Marc CHAGALL (1887-1985) Le Christ au village, 1966 Monotype printed in colors on Japan paper Signed in black ink Provenance: Editions Gérald Cramer, Geneva, archive number 1979.631 Exhibition History: The Museum of Modern Art, “Chagall: Prints, Monotypes, Illustrated Books” November 22, 1979–January 28, 1980 Cramer no. 197 30 1/4 x 22 3/4 in. Framed dimensions: 40 5/8 x 36 3/8 in. 914015 $178,000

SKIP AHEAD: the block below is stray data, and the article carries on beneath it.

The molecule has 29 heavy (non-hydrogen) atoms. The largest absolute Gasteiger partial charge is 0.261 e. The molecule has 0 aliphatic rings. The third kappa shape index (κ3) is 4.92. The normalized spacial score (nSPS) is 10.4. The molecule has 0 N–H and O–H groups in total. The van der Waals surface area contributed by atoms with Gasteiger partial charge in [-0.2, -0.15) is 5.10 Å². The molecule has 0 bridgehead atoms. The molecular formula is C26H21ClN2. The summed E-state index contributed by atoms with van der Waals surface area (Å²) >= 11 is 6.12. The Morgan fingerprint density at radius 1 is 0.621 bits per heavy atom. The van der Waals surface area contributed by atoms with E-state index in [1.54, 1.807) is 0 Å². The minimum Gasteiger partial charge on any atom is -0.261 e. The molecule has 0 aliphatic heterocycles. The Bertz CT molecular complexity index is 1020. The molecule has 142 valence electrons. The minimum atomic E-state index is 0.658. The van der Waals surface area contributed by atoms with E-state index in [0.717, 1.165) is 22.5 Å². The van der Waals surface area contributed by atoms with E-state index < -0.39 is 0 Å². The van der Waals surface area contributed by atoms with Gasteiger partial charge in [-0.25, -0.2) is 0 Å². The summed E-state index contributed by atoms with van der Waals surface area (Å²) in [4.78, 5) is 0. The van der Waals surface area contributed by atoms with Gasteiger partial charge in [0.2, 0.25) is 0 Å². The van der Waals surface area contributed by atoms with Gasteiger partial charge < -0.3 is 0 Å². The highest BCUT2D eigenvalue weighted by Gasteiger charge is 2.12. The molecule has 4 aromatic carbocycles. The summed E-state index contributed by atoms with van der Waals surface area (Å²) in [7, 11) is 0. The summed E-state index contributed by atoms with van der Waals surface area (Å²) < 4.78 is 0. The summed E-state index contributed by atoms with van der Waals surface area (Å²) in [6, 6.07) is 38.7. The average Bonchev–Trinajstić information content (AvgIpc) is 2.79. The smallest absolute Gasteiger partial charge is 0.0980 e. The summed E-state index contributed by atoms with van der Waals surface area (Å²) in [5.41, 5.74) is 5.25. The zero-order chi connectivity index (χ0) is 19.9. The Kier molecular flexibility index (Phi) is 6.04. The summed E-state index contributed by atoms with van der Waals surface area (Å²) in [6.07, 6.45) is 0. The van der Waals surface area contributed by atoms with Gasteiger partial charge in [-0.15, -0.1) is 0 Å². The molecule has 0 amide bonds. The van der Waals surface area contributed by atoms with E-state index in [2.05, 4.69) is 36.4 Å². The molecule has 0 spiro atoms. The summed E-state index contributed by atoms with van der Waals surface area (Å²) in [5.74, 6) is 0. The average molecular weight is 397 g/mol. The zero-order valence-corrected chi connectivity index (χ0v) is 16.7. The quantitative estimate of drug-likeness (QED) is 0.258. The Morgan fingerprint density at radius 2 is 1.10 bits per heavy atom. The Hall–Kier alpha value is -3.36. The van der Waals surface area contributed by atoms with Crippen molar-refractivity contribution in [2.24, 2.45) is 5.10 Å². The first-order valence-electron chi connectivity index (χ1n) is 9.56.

A rare and unique work with strong coloring, showcasing Chagall’s mastery of color as well as the monotype medium. “Le Christ au Village” contains many of the personal and religious symbols and images prevalent in much of his work. Chagall’s Jewish identity was important to him throughout his life, and much of his work can be described as an attempt to reconcile old Jewish traditions with styles of modernist art. However, he also occasionally drew on Christian themes, which appealed to his penchant for narrative and allegorical themes. In this work, one can identify the crucifixion of Jesus, which Chagall corresponds with the Holocaust, and Jews being persecuted by the Nazis. The small houses are representative of Vitebsk, and his fond memories of his homeland. Also, the artist himself is portrayed in the foreground, moving across the composition. After a trial in 1961, Chagall became passionate about monotype and his process, achieving some of his best results between 1962 and 1975. A monotype is a hand-pulled print from an original drawing or painting, created by inking an entire surface like metal, copper or zinc plate; even Plexiglas or glass could be used. The image was then transferred to paper using a printmaking press. The paper had to absorb all of the ink in order to realize only one print at a time. Even though a monotype is a pulled print, it is an original, never a reproduction. Each time a new print was desired, the colors had to be added to plate again. Therefore, every monotype was completely unique. Most major artists working in monotypes in the 20th century used only black ink, although the technique was one in which color could be brilliantly utilized, as shown in the present work. It was an ideal medium for a painter who could work rapidly and directly, without erasures or overpaintings. Speed was important since the oil paint, directly brushed onto a gleaming plate, must remain liquid enough to be transferred entirely to paper during the printing. The luminosity of the color, which remains thin and translucent, is the most characteristic quality of color monotypes, and this is a consistent achievement in the works of Chagall. Throughout his career, during which he produced an astounding 10,000 works, Chagall continued to incor- porate figurative and narrative elements into his artworks. His pictorial universe, full of personal metaphor, set him apart from much of 20th century art.
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